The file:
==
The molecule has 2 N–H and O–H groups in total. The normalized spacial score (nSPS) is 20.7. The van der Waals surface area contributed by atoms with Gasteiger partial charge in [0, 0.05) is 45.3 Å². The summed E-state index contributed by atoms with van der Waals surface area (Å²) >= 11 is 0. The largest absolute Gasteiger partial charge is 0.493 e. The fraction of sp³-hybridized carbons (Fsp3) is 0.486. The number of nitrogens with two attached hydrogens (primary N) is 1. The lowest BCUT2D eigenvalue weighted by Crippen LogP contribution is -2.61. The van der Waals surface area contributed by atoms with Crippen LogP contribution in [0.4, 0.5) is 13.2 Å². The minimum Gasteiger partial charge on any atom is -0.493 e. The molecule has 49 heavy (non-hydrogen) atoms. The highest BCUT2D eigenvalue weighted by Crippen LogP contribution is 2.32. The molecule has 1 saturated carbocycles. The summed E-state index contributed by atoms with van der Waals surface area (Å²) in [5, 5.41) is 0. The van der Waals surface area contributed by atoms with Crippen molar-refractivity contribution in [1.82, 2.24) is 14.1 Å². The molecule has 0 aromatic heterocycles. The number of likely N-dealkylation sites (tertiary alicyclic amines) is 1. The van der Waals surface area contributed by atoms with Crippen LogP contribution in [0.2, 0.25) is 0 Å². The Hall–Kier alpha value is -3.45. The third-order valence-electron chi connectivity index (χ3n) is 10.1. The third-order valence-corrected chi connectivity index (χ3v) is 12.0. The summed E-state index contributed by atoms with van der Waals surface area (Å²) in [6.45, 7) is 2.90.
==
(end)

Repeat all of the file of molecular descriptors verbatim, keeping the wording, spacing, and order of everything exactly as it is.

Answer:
The molecule has 2 N–H and O–H groups in total. The normalized spacial score (nSPS) is 20.7. The van der Waals surface area contributed by atoms with Gasteiger partial charge in [0, 0.05) is 45.3 Å². The summed E-state index contributed by atoms with van der Waals surface area (Å²) >= 11 is 0. The largest absolute Gasteiger partial charge is 0.493 e. The fraction of sp³-hybridized carbons (Fsp3) is 0.486. The number of nitrogens with two attached hydrogens (primary N) is 1. The lowest BCUT2D eigenvalue weighted by Crippen LogP contribution is -2.61. The van der Waals surface area contributed by atoms with Crippen LogP contribution in [0.4, 0.5) is 13.2 Å². The minimum Gasteiger partial charge on any atom is -0.493 e. The molecule has 49 heavy (non-hydrogen) atoms. The highest BCUT2D eigenvalue weighted by Crippen LogP contribution is 2.32. The molecule has 1 saturated carbocycles. The summed E-state index contributed by atoms with van der Waals surface area (Å²) in [5, 5.41) is 0. The van der Waals surface area contributed by atoms with Crippen molar-refractivity contribution in [1.82, 2.24) is 14.1 Å². The molecule has 0 aromatic heterocycles. The number of likely N-dealkylation sites (tertiary alicyclic amines) is 1. The van der Waals surface area contributed by atoms with Crippen LogP contribution in [0.2, 0.25) is 0 Å². The Hall–Kier alpha value is -3.45. The third-order valence-electron chi connectivity index (χ3n) is 10.1. The third-order valence-corrected chi connectivity index (χ3v) is 12.0. The summed E-state index contributed by atoms with van der Waals surface area (Å²) in [6.45, 7) is 2.90.